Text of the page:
And it's the same with the McCarthy report on the cutbacks in spending. Several ministers have said they oppose some of the proposed cuts, and the Tanaiste (Deputy Prime Minister) Mary Coughlan even said that there are many things wrong with the Bord Snip proposals.

So little by little, the momentum for change that had built up has dissipated. The sense of urgency about making cuts to start us on the long road to balancing the state's books has gone. There is a lot of talk, but no action.

It's months since the McCarthy report appeared and NOTHING has been done. And meanwhile, with every week that passes, we're another €400 million in the red.

The national mood has not been helped by the culture that pervades at senior levels in politics, the civil service and state run organizations here. It's a culture of high salaries and lavish expenses.

The line “Because We're Worth It” could have been invented for these guys. Their attitude is that nothing but the best is good enough for Irish officials, and because it's taxpayers' money it's a bottomless pit. So they spend and spend.

There has been a huge dispute in the past couple of weeks over Rody Molloy, the former head of the national training organization FAS, and the lavish expenses regime he presided over in a body that is supposed to be helping unemployed people get jobs. The shocking details are on Irish media Web sites.

Also there are the details of the scandalous spending of the present chairman of the Dail (Parliament) when he was a minister. Some of the limo and five-star hotel stuff he got up to is unbelievable.

But the truth is that these two were by no means alone. During the boom delusions of grandeur were common among senior people on the state payroll.

And many of them still have not changed their behavior. The dead cat bounce atmosphere at the moment is encouraging them to continue their lavish spending.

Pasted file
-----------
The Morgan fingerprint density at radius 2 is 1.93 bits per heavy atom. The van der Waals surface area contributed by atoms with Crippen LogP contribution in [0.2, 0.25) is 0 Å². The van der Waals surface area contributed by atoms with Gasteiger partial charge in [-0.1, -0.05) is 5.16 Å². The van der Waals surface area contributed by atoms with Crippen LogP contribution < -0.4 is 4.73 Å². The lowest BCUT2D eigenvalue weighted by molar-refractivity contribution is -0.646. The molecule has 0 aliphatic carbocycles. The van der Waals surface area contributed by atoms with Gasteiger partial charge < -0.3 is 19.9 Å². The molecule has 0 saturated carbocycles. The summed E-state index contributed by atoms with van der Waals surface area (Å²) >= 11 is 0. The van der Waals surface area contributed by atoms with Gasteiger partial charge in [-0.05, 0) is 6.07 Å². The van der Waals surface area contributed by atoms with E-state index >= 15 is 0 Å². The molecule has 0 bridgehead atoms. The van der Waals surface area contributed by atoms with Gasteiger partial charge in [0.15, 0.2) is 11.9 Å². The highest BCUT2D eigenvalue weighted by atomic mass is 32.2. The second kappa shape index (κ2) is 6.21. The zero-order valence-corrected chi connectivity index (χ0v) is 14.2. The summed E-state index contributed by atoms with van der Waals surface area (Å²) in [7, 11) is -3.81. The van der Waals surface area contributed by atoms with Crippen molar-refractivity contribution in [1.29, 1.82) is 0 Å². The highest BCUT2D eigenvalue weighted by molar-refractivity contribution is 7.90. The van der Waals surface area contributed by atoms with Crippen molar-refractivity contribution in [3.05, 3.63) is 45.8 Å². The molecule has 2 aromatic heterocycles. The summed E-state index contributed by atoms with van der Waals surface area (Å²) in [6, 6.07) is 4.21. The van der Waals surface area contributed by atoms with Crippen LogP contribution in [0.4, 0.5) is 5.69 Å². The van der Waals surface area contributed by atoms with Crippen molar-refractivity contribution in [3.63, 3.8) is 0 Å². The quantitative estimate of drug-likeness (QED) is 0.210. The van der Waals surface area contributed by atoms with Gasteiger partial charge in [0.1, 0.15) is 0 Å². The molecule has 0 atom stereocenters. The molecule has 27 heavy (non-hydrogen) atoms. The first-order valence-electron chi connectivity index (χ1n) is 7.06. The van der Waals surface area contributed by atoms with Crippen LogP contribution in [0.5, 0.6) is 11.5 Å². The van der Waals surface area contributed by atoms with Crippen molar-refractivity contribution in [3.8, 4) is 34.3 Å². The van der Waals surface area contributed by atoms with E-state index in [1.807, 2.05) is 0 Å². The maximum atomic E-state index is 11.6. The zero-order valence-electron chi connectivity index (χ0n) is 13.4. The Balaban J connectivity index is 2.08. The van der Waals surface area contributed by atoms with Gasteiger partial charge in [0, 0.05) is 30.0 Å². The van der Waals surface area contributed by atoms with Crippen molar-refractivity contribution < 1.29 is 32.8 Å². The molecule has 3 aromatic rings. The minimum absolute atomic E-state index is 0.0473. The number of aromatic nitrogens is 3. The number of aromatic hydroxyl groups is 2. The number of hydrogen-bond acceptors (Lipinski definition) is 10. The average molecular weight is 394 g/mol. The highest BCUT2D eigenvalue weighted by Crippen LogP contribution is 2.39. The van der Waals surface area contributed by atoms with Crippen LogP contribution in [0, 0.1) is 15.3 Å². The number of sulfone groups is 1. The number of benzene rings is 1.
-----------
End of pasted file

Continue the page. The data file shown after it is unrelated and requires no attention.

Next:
Meanwhile, the same attitude prevails at lower levels in the state sector. The powerful state sector unions are preparing to fight any attempt to cut the pay levels and pensions of their members.

Their pay is now 25 percent higher than the average private worker, the guy whose taxes pays them in the first place. And their state-guaranteed, index-linked pensions are the envy of private workers, many of whom have seen their pensions wiped out by the stock market crash.

Yet the state workers are unwilling to share the pain. What they have, they intend to hold.

They are trying to claim that the recent pension levy taken out of their earnings was a pay cut. It wasn't. It was simply an attempt to get them to pay a fraction of the real cost of their pensions, which would cost millions if a private sector worker wanted to buy a similar pension on the open market.

State workers in Ireland at all levels earn far more than their counterparts in Britain, for example, and no one knows why. Certainly no one would claim that services here are better than in the U.K.

We drifted into this situation in the good times when the national pay deals gave huge increases to everyone. That is now being reversed in private industry and private services here, where workers are taking deep pay cuts to keep their jobs.

But there is no sign of any give among the state workers. This is why we have one of the highest cost economies in Europe, and as a result are losing jobs so fast it makes your head spin.

Power plant workers are paid so much that electricity costs here are way above the European average, for example. Why? Because they have an effective state monopoly.

We have to change all this for two reasons. First, if we don't change, Ireland will go bust and the IMF will be in here on a slash mission to balance the books.

And second, if we don't change, private sector workers will continue to lose jobs and the pot of revenue to pay for state services will be even smaller.

It's a huge test of leadership for Cowen. It appeared that he was up for the challenge a couple of months ago.

But now all the signals indicate a failure of will, a lack of courage. As soon as Lisbon is out of the way on Friday he needs to take action. He should have done it after the Bord Snip report was released a couple of months back.

There is no reason to wait for the budget. Every day that passes is another day lost, gazing at the dead cat floating in mid-air.